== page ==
The jury has reached its verdict: On the count of contributing to JPMorgan Chase's (NYSE:JPM) $6.2 billion loss in the case of the London Whale, CEO Jamie Dimon is found guilty, and is hereby ordered to surrender $10 million worth of his 2012 compensation. Ouch.
Alas, poor Drew, I knew her well
So ruled the bank's board of directors in response to two internal investigations, one conducted by the Review Committee of the Board of Directors and the other by the Management Task Force.
Blame for the botched trade and its consequences is actually spread quite liberally -- including to former CIO Ina Drew and former CFO Doug Braunstein. Their gooses have long been cooked, and we know exactly what became of them. But Dimon is specifically called out in the MTF report for not having "better tested his reliance on what he was told" from his subordinates.
It goes on to say that "more should have been done regarding the risks, risk controls and personnel associated with CIO's activities, and Mr. Dimon bears some responsibility for that." However, the report concludes on a more cheerful note for the silver-haired CEO: "Importantly, once Mr. Dimon became aware of the seriousness of the issues presented by CIO, he responded forcefully by directing a thorough review and an internal program of remediation."
A good CEO is hard to find
According to Dimon -- and happily for the sake of both shareholders and Dimon's no-doubt ulcer-ridden stomach -- the Tale of the London Whale may be coming to an end. "We are getting near the end of it," Dimon said in today's earnings conference call. According to The New York Times, the initially outsized -- but now presumably down-to-size -- derivatives position is still being unwound.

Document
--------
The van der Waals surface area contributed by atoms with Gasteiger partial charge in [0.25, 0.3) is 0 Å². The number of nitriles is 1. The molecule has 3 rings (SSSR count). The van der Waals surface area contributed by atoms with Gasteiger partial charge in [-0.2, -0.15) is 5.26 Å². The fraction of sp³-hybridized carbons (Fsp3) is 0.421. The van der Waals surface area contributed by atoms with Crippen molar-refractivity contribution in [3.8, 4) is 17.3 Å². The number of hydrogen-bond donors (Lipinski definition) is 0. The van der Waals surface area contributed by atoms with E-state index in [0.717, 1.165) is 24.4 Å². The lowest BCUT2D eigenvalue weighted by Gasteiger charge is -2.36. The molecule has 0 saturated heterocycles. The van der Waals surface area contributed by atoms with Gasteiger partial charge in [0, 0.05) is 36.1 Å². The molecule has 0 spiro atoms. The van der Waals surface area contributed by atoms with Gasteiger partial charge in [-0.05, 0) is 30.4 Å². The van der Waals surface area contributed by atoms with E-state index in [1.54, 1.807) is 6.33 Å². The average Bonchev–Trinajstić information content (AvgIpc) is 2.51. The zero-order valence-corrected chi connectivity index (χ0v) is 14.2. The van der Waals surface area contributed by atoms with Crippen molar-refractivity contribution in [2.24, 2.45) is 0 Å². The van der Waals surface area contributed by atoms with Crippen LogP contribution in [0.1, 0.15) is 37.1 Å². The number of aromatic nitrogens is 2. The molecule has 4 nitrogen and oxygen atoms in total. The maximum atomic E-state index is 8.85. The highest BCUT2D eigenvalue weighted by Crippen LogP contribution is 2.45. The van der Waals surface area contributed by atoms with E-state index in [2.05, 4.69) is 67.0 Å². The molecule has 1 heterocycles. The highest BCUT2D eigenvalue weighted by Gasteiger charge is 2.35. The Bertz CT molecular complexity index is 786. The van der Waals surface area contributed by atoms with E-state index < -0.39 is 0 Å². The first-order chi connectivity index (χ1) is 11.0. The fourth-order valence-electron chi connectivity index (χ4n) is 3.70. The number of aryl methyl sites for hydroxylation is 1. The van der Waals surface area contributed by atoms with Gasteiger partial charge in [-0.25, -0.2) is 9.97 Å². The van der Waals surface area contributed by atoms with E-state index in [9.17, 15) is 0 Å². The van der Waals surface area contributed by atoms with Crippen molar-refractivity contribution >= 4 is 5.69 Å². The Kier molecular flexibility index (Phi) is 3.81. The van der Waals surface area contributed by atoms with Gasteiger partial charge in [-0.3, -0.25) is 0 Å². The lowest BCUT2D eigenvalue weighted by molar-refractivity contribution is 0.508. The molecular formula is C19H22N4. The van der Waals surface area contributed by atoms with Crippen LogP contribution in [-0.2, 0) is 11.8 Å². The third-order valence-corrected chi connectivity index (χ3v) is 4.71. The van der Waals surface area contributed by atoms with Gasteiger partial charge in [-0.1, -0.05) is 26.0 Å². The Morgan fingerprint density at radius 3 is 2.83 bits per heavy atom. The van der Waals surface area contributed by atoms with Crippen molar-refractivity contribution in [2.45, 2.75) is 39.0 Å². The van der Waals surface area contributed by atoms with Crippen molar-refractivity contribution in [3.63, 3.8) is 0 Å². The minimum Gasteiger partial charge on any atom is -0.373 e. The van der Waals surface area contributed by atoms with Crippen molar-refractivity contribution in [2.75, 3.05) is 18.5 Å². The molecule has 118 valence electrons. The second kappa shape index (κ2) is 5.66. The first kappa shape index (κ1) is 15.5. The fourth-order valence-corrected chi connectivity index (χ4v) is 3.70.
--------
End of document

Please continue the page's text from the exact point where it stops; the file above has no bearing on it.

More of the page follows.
Dimon also added, unsurprisingly to me, that he "respects [the board's] decision." Once the magnitude of what was happening became evident last year, no one was harder on top management, the bank, and Jamie Dimon than Dimon himself. He was hard to miss in the press, and his mea culpa was intense and uncompromising. $10 million dollars hurts, but Dimon learned his lesson long before this.
When it first became clear what a grossly expensive botch job the bank's $100 billion derivatives bet was turning into, there were calls for Dimon's dismissal or resignation. But going on one year out, I believe investors are lucky to have the talk-the-talk, walk-the-walk, risk-obsessed Dimon still around. A good man my be hard to find, but finding a good CEO is even harder.